However, now all the cheaper methods have been proven to be completely ineffective and MRSA has been spreading and getting worse, so the cost isn't looking such a big deal now. About six weeks ago the NHS gave Bioquell's method a Category One rating meaning that it is a favoured method. I think it will grow very rapidly from now on. It's also working on trials for treating leg ulcers. These are quite a killer and there is no known method of dealing with them at the moment.
MSW: This presumably doesn't involve spraying hydrogen peroxide on them?
PE: It is a bit similar, but no not quite. It's been highly successful in all the trials it's been put through so far and now it's going into double blind trials. If these are successful then the treatment could earn the company an absolute fortune. Bioquell has also been doing deals with the Department of Defence in America for putting filters into armoured vehicles to clean up air contaminated from bacteriological or nuclear warfare, and that could also be very profitable.
The firm also does testing for telephone systems and critical parts in aircraft. It's got about five or six different parts to it and all of them are suddenly beginning to come right. So I think that's a company that ought to do well over the next couple of years, regardless of the gloom elsewhere.
Roundtable tips 2008
Nippon Commercial (3229)
Alpha Pyrenees (ALPH)
How our 2007 experts' tips fared
This time last year we said that one of the better strategies for 2007 might simply be to buy all the Roundtable tips from that issue and be done with it. As it turns out, that wouldn't have been a bad thing to do as long as you had bought them all. Overall, the shares in the portfolio rose 7.57% while the FTSE 100 managed only 3.8%.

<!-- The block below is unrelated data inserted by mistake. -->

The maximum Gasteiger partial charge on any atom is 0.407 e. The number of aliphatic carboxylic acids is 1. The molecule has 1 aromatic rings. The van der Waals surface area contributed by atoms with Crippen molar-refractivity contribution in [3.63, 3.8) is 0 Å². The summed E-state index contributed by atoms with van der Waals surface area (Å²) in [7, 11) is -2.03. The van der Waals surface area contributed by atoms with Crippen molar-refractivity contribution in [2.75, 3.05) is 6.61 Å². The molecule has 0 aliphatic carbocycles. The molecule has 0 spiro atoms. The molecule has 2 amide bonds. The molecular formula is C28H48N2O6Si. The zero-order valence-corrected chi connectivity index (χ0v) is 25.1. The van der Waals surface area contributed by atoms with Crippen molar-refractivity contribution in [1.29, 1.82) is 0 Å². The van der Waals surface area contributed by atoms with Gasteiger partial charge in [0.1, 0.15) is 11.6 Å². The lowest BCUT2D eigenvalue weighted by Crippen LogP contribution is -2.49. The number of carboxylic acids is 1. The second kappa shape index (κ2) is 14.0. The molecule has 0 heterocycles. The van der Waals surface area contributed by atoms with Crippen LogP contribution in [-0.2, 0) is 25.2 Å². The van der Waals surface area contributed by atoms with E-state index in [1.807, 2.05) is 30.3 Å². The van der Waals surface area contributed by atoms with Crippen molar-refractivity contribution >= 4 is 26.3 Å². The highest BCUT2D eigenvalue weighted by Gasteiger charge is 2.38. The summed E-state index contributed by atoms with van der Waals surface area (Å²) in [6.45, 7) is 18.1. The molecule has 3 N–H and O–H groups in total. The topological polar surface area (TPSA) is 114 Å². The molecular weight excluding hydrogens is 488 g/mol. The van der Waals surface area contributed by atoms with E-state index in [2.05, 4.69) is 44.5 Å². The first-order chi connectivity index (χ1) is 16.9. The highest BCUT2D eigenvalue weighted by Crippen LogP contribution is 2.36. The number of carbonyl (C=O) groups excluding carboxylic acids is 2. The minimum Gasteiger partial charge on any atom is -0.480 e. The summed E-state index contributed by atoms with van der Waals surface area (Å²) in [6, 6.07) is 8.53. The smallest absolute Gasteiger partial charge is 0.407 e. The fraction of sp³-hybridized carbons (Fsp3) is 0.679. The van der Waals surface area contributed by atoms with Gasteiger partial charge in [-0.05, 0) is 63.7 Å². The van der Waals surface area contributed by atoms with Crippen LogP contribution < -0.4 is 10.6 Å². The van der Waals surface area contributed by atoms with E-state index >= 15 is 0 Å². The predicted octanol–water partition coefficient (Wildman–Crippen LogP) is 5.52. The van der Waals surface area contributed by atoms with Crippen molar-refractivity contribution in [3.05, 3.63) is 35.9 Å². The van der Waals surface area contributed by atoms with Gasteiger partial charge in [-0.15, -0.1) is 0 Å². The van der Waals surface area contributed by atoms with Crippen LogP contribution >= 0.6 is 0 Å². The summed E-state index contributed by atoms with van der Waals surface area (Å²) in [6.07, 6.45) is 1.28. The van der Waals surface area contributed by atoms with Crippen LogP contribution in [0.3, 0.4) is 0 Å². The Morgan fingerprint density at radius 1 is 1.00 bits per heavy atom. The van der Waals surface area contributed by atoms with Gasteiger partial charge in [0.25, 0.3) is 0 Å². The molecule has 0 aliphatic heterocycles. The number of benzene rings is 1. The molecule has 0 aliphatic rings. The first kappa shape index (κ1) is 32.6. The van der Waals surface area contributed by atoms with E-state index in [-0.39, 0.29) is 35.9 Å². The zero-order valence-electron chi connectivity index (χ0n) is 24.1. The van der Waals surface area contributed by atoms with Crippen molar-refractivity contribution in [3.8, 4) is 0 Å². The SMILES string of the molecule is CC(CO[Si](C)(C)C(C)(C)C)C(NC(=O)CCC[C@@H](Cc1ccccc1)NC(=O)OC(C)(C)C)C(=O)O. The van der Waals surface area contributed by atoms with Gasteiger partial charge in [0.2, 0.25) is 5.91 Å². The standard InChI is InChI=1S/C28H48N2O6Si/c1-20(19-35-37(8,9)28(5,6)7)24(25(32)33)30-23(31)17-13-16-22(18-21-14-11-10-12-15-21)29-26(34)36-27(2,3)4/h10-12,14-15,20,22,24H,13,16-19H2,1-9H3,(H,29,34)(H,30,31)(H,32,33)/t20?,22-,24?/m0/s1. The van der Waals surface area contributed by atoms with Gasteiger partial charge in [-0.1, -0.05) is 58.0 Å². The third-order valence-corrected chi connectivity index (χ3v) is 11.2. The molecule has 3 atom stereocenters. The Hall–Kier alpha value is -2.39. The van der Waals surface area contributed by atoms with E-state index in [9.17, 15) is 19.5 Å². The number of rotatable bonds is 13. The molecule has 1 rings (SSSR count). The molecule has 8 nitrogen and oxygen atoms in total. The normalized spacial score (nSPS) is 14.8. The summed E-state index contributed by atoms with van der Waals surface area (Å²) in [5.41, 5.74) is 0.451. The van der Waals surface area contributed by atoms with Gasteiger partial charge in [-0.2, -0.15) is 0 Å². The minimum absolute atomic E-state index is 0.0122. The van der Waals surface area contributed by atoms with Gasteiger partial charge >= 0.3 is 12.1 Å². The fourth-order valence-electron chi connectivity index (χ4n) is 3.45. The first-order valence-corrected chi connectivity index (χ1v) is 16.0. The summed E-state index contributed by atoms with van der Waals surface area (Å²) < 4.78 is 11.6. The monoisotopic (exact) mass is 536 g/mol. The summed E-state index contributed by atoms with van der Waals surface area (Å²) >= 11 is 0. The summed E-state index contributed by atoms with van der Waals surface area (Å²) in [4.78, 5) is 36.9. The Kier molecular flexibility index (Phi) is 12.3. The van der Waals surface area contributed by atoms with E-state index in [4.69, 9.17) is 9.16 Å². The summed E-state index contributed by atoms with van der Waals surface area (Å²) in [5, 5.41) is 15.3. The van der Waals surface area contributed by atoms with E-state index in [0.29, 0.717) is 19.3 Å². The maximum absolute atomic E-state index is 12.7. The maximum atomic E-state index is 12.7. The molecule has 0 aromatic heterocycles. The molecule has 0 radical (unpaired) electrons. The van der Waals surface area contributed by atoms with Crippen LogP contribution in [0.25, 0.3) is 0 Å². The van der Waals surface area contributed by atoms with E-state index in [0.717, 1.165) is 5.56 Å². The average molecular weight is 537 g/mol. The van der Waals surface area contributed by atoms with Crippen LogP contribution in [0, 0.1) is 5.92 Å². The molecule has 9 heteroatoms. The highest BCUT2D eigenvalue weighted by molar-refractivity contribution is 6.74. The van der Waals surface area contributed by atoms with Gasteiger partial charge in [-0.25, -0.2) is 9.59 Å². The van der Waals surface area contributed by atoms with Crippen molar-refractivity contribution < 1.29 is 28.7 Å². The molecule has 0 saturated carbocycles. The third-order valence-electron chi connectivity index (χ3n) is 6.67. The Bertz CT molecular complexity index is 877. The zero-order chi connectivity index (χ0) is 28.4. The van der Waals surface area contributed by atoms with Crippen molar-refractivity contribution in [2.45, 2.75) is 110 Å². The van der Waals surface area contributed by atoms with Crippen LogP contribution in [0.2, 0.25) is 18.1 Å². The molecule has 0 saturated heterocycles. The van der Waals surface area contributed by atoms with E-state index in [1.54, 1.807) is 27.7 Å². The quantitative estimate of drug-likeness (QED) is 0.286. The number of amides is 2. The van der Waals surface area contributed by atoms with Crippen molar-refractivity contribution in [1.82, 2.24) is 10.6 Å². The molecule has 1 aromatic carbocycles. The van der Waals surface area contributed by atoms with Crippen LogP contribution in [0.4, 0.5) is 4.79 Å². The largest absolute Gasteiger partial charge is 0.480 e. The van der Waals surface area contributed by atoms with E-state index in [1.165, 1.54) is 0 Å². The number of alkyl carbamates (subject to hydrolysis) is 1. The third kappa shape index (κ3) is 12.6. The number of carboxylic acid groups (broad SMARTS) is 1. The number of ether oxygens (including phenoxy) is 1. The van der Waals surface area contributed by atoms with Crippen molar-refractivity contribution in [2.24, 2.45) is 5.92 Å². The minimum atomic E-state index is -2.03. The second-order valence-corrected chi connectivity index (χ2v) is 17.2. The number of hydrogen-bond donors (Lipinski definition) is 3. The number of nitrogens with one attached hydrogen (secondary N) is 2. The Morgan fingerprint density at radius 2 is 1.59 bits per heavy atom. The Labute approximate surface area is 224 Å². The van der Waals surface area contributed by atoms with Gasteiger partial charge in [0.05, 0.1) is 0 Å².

However, within that figure came notable successes and failures. David Fuller suggested Rio Tinto and Toshiba, which went on to rise 112% and 13.13% over the next 12 months, while Marina Bond did well with Renew (up 25.85%), as did Andrew Jackson with Dolphin Capital Investors (up 26.38%), Steve Russell with Unilever (33%) and Andrew Green with Carphone Warehouse (10.59%).
On the downside, Sebastian Lyon's bet on German property prices with Puma Brandenburg did not work out (down 29%), nor did Jim Mellon's hopes for Melco PBL Entertainment (down 43.31%).
On the face of it, Mellon's other tip, Billing Services, didn't do that well either (30%). But that doesn't take account of the fact that the shares were tipped at 26p and have paid out a special dividend of 20p since (as Jim predicted they would). They now trade at 18.12p, so rather than losing money investors have in fact made 46% (12.12p) on the shares. Add this in to the calculation and our 2007 Roundtable portfolio actually looks pretty good up 14.5% on average.
I wish I knew what an SIV was, but I'm too embarrassed to ask
Structured investment vehicles (or SIVs) are usually created by investment banks to raise "off-balance-sheet finance" raising capital without having to record an obligation to repay it.
Say a bank's retail arm issues $100m of mortgages; the investment banking arm could then create and sell $100m of IOUs called "mortgage backed securities (MBS)" to an SIV for cash. The SIV in turn sells $100m of its own IOUs to other investors, often as short-term "commercial paper (CP)".
The SIV aims to get more interest from the MBS than it pays out. An SIV's ability to keep selling CP depends on lenders having confidence in the MBS held by the SIV. Otherwise funding may need to be sought from the original bank.
Manager of New Star Select Opportunities Fund
Marina Bond Fund manager of Rathbone Smaller Companies Fund
Chairman, Regent Pacific
Economist and stockbroker with Pali International